Bandwidth and other resources have their own problems. For example, even iPage’s most basic account supports hosting unlimited domains, but the company also warns, “In most cases, user websites can support as much traffic as the user can legitimately acquire.” However, iPage reserves the right to limit processor time, bandwidth, processes or memory in cases where this is necessary to prevent negative effects on other users.”

That’s important because it makes it clear that there are more ways to limit bandwidth than setting a fixed number for an overall transfer. If a host thinks you’re using twice the network bandwidth you should, they could throttle your available resources to halve site speeds. This is another problem that doesn’t apply to hosts that offer fixed bandwidths; They usually provide your content as quickly as possible.

Hosting multiple websites also has a big impact. Yes, you might be able to host 100 websites on a single shared account, but it’s entirely possible that they get 1% of the resources they actually need. So the more websites you host, the slower they become.

Web hosts’ fine print has a lot of interesting clauses along these lines, so check the details before you buy. The juicy bits are usually found in a “Fair Use” or “Acceptable Usage Policy” (sometimes abbreviated as an AUP), but also browse the general terms of use page – which often has helpful details.

technical limits

Although hosts are generally very vague about what “unlimited” or “unlimited” hosting really gets you, you can look at some key technical boundaries to learn more.

The inode is a good place to start. An inode is an entry in a file system index that stores the details of a file or directory. A web host might say they offer unlimited storage, but they will almost certainly limit the total number of inodes you can use, effectively setting a maximum number of files.

The default number is around 250,000, so this doesn’t seem like a big problem. However, it can vary greatly from provider to provider. For example, GreenGeeks’ starter plan supports 150,000, while Bluehost has a “soft limit” of 50,000 for cPanel accounts (in practice it allows more, but that’s not recommended). Emails also require an inode each, so 50 IMAP inboxes with 1,000 emails each would use 50,000 inodes alone.

Even if you haven’t reached your inode limit yet, having “too many” can have consequences. For example, although many services support up to 250,000 inodes, they may not always include accounts with more than 100,000 in their backups. If this is happening to your site, it’s probably best if you find out now. See the fine print for details.


(Image credit: HostPapa)

Email often has other hidden boundaries. For example, HostPapa’s top plan Business Pro offers “unlimited email accounts,” but individual accounts get a maximum of 1GB of storage, and there’s a total limit of 10GB to cover all accounts. If you’re hoping to create 100 emails, that’s only 100MB each – which seems pretty limited to us.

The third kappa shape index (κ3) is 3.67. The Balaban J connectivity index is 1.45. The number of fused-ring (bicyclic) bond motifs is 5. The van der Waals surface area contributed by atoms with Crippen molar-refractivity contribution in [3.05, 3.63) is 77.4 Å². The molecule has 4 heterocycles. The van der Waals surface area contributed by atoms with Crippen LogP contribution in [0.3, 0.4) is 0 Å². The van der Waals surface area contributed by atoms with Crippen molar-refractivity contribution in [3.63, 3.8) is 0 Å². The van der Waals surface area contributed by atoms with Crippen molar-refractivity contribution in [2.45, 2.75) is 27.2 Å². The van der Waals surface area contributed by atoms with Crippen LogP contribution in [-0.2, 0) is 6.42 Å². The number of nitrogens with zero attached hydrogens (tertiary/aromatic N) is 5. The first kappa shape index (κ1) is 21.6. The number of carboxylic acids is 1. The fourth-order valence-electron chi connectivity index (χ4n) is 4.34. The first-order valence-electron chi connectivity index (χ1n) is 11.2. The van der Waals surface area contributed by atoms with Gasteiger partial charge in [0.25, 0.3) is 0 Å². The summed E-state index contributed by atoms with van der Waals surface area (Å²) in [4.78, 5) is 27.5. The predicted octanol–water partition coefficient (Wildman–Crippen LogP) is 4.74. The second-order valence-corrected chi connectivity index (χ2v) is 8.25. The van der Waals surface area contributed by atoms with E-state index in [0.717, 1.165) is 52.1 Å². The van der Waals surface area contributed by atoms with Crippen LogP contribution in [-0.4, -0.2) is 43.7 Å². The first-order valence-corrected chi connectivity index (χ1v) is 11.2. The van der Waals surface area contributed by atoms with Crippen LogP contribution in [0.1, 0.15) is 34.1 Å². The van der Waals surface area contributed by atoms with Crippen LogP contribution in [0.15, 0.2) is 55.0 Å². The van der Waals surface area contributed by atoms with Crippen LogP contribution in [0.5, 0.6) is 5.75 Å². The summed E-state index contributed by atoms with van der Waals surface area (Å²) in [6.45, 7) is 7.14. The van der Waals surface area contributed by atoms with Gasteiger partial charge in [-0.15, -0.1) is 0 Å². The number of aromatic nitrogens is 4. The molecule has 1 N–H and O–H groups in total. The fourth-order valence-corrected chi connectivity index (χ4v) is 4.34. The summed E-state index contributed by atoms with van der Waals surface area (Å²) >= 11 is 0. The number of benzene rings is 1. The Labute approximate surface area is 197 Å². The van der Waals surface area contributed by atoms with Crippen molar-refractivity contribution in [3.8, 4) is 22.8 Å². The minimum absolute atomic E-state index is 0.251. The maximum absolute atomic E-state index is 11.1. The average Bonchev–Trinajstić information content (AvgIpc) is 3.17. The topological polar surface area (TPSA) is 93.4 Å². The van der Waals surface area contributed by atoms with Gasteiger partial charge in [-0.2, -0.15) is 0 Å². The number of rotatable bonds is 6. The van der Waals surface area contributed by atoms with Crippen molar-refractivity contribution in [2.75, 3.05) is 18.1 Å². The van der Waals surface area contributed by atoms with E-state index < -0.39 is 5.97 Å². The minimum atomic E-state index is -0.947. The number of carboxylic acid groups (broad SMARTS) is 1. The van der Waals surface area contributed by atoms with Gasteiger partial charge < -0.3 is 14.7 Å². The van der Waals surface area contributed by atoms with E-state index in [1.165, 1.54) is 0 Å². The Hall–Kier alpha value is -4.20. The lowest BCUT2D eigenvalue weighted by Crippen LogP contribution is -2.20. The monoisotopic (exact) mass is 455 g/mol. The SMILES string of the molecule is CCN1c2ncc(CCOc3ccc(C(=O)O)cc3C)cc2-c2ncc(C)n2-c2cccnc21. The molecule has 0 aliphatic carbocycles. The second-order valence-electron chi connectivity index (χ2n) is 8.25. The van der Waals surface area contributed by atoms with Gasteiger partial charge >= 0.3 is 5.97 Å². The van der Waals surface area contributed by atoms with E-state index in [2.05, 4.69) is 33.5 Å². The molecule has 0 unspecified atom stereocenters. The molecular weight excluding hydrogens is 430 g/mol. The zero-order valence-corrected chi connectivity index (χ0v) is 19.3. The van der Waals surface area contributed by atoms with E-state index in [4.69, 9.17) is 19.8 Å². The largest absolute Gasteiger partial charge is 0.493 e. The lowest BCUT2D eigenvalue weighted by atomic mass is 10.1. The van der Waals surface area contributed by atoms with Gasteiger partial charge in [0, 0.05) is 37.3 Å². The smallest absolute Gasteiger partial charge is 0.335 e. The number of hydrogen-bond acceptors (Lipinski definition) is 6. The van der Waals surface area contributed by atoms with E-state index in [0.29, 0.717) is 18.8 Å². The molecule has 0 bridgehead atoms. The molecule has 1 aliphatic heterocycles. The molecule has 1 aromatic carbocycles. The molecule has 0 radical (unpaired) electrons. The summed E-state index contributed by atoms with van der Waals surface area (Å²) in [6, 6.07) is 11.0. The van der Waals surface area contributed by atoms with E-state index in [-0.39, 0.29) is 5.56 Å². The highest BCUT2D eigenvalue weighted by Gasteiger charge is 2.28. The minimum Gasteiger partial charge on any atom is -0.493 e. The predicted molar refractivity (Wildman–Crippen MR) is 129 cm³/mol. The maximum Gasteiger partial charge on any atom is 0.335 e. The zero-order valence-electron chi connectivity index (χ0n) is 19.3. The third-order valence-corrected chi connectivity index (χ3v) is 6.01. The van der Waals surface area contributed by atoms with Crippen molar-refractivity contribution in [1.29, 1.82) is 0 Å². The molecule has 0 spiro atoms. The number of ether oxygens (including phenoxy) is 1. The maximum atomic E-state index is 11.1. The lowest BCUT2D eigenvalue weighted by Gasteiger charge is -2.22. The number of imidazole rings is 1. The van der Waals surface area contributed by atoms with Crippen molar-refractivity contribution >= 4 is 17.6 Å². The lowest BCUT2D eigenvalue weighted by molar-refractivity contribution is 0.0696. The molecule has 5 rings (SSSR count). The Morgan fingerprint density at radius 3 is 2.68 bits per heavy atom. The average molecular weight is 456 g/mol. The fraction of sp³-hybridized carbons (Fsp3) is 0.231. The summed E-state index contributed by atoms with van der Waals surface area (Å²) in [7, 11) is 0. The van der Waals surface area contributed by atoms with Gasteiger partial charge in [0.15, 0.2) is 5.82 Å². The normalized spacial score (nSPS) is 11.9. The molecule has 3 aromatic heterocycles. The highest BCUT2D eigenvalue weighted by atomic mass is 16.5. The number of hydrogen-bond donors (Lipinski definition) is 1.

Drag-and-drop website builders are a particular problem. They often come bundled with shared hosting plans, but many place strict limits on the number of pages or site size they support. And unfortunately, many providers “forget” to tell you this in advance. You won’t realize it until you hit the limit, and the host explains that you can get unlimited pages, but only if you pay for the upgrade.

Don’t believe the “unlimited” hype

Next time you’re looking for web hosting, be skeptical, especially with claims that you’re getting “unlimited” everything.

If a host says one of their resources is unlimited or something similar, look for definitions on the site, in the fine print, and maybe on the support pages. Searching the web knowledge base for phrases like “email limits” can often yield useful content.

Take the time to figure out what boundaries are really important to you. Do you need a lot of email accounts or is the inbox size important to you? There are big differences between providers. So if a host isn’t clear, open a live chat session and find out before you buy.


(Image credit: HostGator)

It’s not all bad news, and some providers are taking proper care of themselves in this area. HostGator describes its shared hosting plans as offering “unmetered” rather than “unlimited” bandwidth and storage, with links to explain what this means. And it doesn’t have major snags elsewhere, so its “unlimited email addresses,” for example, aren’t paralyzed by a tiny hard inbox limit.

However, if you’re tired of searching for hidden catches, consider skipping “unlimited” plans entirely and opting for something that gives you a fixed share of resources. You know exactly what you’re getting and since it’s easy for the host to manage, your website could be faster and more reliable too.